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home : features : features February 27, 2015


3/5/2013 12:14:00 PM
Bearizona welcomes new baby bear cubs
Lead keeper Amber Hale holds twin cubs Kalani and Kenai at Bearizona Wildlife Park in Williams. A set of triplets were also born in January. Ryan Williams/WGCN
Lead keeper Amber Hale holds twin cubs Kalani and Kenai at Bearizona Wildlife Park in Williams. A set of triplets were also born in January. Ryan Williams/WGCN
One of the twins relaxes in Hale’s arms. Ryan Williams/WGCN
One of the twins relaxes in Hale’s arms. Ryan Williams/WGCN

Marissa Freireich
Williams-Grand Canyon News Reporter


WILLIAMS, Ariz. - Winter hasn't quite wrapped up but there are already signs of new life in Williams. Bearizona Wildlife Park welcomed five new bear cubs in January.

Twin girls Kalani and Kenai were born the first week of January. A set of triplet boys named Cisco, Charlie and Chip were also born in January.

Lead keeper Amber Hale bottle-feeds the cubs about every six hours. The cubs will be on the bottle until the end of April or the beginning of May. At that point the cubs will move to their own enclosure. Until then, visitors can see the cubs in a special neonatal unit in the gift shop.

"We like to make sure everyone knows there's no touching or handling of the bear cubs, said operations manager Jocelyn Monteverde. "They can see them real close though."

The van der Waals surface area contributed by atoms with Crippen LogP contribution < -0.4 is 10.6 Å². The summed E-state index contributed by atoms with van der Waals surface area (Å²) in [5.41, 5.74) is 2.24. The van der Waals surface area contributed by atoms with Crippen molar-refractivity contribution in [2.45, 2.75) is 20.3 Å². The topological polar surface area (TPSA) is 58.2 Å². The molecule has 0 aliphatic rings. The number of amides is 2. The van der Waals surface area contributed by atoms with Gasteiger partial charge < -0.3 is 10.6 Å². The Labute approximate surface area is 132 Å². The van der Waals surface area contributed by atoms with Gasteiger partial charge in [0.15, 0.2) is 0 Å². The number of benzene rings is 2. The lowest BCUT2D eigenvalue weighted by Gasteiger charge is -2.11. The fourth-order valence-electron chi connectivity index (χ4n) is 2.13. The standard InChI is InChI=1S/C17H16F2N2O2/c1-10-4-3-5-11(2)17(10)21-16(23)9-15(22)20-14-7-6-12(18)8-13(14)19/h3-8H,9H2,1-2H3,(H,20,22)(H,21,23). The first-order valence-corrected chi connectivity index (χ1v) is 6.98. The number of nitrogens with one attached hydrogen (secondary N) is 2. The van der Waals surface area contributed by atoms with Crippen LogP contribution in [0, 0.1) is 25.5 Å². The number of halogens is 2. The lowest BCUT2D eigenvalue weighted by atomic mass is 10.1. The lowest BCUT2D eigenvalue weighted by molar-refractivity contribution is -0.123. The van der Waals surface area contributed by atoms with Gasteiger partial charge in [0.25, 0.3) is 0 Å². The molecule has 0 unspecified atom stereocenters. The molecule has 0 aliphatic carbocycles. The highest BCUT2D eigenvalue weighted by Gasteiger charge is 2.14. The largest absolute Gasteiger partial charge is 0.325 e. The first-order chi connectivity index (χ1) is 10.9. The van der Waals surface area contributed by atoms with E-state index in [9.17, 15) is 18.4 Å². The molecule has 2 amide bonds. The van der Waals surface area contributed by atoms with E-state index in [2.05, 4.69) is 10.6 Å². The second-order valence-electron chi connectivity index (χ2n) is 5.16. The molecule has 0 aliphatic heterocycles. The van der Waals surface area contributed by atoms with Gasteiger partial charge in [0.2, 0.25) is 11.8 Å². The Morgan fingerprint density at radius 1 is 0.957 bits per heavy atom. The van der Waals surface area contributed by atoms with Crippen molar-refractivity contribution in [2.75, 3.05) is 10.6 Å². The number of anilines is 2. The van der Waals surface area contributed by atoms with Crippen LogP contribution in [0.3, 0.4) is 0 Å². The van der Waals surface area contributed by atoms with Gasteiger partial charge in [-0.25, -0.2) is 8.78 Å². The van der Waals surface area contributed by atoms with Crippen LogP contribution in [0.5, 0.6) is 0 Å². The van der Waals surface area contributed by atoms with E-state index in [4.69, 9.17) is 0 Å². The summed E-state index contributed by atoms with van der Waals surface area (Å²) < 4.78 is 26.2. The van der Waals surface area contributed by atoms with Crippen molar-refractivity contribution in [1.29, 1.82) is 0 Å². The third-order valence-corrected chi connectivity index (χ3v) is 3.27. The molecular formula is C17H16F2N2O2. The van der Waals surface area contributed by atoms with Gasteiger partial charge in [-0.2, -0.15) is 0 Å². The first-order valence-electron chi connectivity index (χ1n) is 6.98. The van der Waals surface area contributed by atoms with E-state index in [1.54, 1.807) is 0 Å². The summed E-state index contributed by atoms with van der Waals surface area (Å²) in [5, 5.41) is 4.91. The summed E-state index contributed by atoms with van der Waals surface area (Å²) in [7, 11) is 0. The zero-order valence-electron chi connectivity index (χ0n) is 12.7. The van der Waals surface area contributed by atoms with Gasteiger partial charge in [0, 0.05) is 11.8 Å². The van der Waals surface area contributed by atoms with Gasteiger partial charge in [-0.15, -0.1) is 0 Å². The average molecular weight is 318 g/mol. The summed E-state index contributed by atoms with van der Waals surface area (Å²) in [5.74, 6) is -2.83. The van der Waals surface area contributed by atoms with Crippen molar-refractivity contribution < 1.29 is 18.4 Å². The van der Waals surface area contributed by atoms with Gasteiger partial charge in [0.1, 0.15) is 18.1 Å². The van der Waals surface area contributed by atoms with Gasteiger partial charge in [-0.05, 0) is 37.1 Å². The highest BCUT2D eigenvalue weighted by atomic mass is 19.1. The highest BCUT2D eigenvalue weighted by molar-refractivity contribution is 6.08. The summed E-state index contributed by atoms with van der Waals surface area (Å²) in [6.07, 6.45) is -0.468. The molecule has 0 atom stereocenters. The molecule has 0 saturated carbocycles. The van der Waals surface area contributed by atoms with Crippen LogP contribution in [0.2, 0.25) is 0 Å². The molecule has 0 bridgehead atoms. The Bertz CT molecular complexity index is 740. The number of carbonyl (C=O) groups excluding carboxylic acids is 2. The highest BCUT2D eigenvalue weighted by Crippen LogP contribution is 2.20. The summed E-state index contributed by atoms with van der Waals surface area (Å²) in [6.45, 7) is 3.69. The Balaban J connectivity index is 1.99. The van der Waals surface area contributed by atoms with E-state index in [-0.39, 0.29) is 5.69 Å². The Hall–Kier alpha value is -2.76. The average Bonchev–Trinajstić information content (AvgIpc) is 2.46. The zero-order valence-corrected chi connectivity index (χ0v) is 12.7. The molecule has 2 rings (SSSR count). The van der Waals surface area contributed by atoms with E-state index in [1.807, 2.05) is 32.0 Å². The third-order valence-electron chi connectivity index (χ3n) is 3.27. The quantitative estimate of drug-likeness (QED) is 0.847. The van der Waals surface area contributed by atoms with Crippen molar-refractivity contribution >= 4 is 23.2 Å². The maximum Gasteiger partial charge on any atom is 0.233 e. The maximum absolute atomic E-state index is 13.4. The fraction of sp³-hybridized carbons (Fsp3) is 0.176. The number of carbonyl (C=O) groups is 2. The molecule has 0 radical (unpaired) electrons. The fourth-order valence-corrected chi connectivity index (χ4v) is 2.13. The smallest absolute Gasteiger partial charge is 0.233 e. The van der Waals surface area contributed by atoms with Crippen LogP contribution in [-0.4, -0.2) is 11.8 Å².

At age one, the bears will move into the "kindergarten bears" enclosure and at age three, they will move to the adult enclosure.

Black Bears commonly have two to four cubs per litter, and can nurse as many as six cubs.  Despite high birthrates, only four out of ten cubs will reach their first year of life. The 60 percent cub mortality rate is a result of starvation and depredation by male bears and other large carnivores.

Arizona has a stable population of black bears in the wild, however the elusive animals are rarely seen. Visitors to Bearizona Wildlife Park are able to get a close encounter with captive black bears, while learning about their habits and history.

"The connections people make between our animal residents and the habitats in which they reside are key to understanding and conserving wildlife," explained COO and Curator Vanessa Stoffel. "We have a unique opportunity to educate the public about what it means to live with and recreate among black bears, and these little ambassador cubs are where it all begins."

Another recent addition at Bearizona is badger Annie Oakley. She has been in the walk-through area of the park since August or September.

Bearizona is located at 1500 E. Route 66. It is open every day from 9 a.m. to 4 p.m. More information is available at (928) 635-2289.




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